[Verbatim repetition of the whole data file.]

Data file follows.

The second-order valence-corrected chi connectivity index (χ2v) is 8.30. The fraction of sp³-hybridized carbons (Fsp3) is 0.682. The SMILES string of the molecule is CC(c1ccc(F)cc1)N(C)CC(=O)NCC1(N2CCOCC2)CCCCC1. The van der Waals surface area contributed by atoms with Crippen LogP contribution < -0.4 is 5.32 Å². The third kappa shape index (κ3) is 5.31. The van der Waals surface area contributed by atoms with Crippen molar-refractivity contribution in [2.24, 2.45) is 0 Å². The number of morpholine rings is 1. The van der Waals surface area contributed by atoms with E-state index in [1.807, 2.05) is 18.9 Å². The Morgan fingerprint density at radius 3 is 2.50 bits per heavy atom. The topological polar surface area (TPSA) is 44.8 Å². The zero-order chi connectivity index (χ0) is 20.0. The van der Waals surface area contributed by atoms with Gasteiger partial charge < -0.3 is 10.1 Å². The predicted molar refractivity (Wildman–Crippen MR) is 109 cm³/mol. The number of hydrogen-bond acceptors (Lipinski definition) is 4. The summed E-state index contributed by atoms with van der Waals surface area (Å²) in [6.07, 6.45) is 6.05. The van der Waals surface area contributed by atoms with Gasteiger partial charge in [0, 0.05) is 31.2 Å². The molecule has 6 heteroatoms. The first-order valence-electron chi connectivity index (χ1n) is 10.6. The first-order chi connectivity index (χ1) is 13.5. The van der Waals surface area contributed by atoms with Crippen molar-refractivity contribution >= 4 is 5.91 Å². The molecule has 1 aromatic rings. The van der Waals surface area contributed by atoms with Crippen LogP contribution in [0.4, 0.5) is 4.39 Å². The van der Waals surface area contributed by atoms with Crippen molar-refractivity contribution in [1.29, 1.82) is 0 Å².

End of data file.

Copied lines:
The second-order valence-corrected chi connectivity index (χ2v) is 8.30. The fraction of sp³-hybridized carbons (Fsp3) is 0.682. The SMILES string of the molecule is CC(c1ccc(F)cc1)N(C)CC(=O)NCC1(N2CCOCC2)CCCCC1. The van der Waals surface area contributed by atoms with Crippen LogP contribution < -0.4 is 5.32 Å². The third kappa shape index (κ3) is 5.31. The van der Waals surface area contributed by atoms with Crippen molar-refractivity contribution in [2.24, 2.45) is 0 Å². The number of morpholine rings is 1. The van der Waals surface area contributed by atoms with E-state index in [1.807, 2.05) is 18.9 Å². The Morgan fingerprint density at radius 3 is 2.50 bits per heavy atom. The topological polar surface area (TPSA) is 44.8 Å². The zero-order chi connectivity index (χ0) is 20.0. The van der Waals surface area contributed by atoms with Gasteiger partial charge < -0.3 is 10.1 Å². The predicted molar refractivity (Wildman–Crippen MR) is 109 cm³/mol. The number of hydrogen-bond acceptors (Lipinski definition) is 4. The summed E-state index contributed by atoms with van der Waals surface area (Å²) in [6.07, 6.45) is 6.05. The van der Waals surface area contributed by atoms with Gasteiger partial charge in [0, 0.05) is 31.2 Å². The molecule has 6 heteroatoms. The first-order valence-electron chi connectivity index (χ1n) is 10.6. The first-order chi connectivity index (χ1) is 13.5. The van der Waals surface area contributed by atoms with Crippen molar-refractivity contribution >= 4 is 5.91 Å². The molecule has 1 aromatic rings. The van der Waals surface area contributed by atoms with Crippen LogP contribution in [0.4, 0.5) is 4.39 Å². The van der Waals surface area contributed by atoms with Crippen molar-refractivity contribution in [1.29, 1.82) is 0 Å².